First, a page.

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Book review: 'A Most Clever Girl' inspired by story of real-life double agent
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Book review: 'A Most Clever Girl' inspired by story of real-life double agent

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A Most Clever Girl

A Most Clever Girl

It’s November 1963, and Catherine Pucci, a college senior graduating with a degree in journalism, arrives at the apartment of Elizabeth Bentley. In her purse, she carries two key items: a letter from her dead mother and a Smith & Wesson revolver loaded with two bullets. One she intends for Elizabeth, the other for herself, but not before she obtains a full confession about the part this apparent stranger has played in the background of her life.

So who is Elizabeth? Stephanie Marie Thornton’s “A Most Clever Girl” reveals her fascinating story as a World War II and Cold War-era spy.

Unmoved by the death threat, an elderly Elizabeth calmly recounts her story to the armed woman in her living room. She joined the Communist Party of the United States in 1933, not in pursuit of idealistic goals of social equality or communal property, but out of desperate loneliness. Her friendly neighbor brought her along to a meeting as a guest, and liking the lively atmosphere and welcoming warmth of the group, she eagerly joined them. Her path in the party was initially innocent enough, editing pamphlets and collecting dues.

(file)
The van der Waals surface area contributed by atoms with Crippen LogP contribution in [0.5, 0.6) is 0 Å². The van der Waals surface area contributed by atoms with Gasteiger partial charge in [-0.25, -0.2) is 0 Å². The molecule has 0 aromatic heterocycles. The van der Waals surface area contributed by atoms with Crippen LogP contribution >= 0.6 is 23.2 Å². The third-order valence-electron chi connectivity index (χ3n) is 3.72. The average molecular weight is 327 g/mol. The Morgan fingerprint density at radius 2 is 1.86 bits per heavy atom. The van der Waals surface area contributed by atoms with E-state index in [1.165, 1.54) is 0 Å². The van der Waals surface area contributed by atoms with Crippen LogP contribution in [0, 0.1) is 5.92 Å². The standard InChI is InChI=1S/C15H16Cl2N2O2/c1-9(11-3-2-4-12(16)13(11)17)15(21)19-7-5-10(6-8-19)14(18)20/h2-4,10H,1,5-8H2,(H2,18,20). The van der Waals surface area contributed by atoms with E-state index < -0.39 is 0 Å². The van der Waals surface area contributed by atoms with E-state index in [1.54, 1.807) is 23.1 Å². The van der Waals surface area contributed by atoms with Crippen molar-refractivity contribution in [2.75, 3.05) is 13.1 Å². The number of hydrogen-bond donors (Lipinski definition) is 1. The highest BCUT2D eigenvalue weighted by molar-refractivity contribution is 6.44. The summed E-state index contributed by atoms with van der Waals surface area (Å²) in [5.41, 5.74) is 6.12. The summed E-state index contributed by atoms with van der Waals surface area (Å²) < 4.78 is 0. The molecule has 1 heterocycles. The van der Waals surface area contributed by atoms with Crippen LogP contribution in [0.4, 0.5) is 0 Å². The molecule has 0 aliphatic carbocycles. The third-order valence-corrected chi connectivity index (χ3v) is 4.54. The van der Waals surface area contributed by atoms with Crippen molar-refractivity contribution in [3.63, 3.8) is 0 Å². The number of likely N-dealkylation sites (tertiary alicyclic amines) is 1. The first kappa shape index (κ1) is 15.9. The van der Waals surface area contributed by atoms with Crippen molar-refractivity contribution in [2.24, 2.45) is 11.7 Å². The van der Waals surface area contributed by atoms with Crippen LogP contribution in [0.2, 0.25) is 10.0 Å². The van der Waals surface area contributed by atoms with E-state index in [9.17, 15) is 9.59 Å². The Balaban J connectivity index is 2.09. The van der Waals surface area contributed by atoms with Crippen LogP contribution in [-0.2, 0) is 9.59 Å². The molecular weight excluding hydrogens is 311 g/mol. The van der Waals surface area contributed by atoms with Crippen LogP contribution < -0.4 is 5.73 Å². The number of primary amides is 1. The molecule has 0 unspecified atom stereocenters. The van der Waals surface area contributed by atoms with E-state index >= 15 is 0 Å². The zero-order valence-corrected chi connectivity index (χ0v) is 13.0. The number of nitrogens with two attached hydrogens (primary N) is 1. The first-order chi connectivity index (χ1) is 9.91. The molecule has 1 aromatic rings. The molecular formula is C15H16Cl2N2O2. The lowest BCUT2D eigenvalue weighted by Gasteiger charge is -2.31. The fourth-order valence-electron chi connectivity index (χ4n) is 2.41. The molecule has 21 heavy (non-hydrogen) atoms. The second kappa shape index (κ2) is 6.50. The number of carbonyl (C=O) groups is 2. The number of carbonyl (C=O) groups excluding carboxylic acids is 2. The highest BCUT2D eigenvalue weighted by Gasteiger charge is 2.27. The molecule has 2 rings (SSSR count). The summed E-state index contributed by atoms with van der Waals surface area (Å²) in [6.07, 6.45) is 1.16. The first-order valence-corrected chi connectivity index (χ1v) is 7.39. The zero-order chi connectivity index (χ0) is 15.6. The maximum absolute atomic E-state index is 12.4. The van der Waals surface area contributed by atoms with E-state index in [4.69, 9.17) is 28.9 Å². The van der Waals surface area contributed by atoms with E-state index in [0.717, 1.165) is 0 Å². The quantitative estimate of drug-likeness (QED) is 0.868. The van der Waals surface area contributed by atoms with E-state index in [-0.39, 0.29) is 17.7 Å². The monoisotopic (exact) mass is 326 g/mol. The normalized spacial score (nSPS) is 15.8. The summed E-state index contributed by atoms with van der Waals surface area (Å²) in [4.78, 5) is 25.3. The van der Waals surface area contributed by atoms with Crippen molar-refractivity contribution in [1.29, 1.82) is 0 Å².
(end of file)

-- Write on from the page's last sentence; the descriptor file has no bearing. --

Before long, Elizabeth’s career skyrocketed from casual participant to active member as she becomes a spy, funneling information back to the USSR. She believed the information was critical for their communist allies to suppress the rise and spread of Nazi Germany.

Elizabeth’s role as a spy becomes even more complicated as she learns more about her sources and fellow spies, and falls in love with her superior. She not only learns advanced espionage techniques under his tutelage, but eventually how to manage the spy ring in her own right.

Umnitsa, Russian for “clever girl,” is the code name Elizabeth’s handler bestows upon her as he realizes her strategic importance to the Communist party.

“A Most Clever Girl” is based on the true-life story of Elizabeth Bentley, a spy turned double agent whose testimony would eventually draw attention to the many USSR agents during the Cold War who sought to bring discord to the United States.

David Arndt is a freelance reviewer in Fredericksburg.

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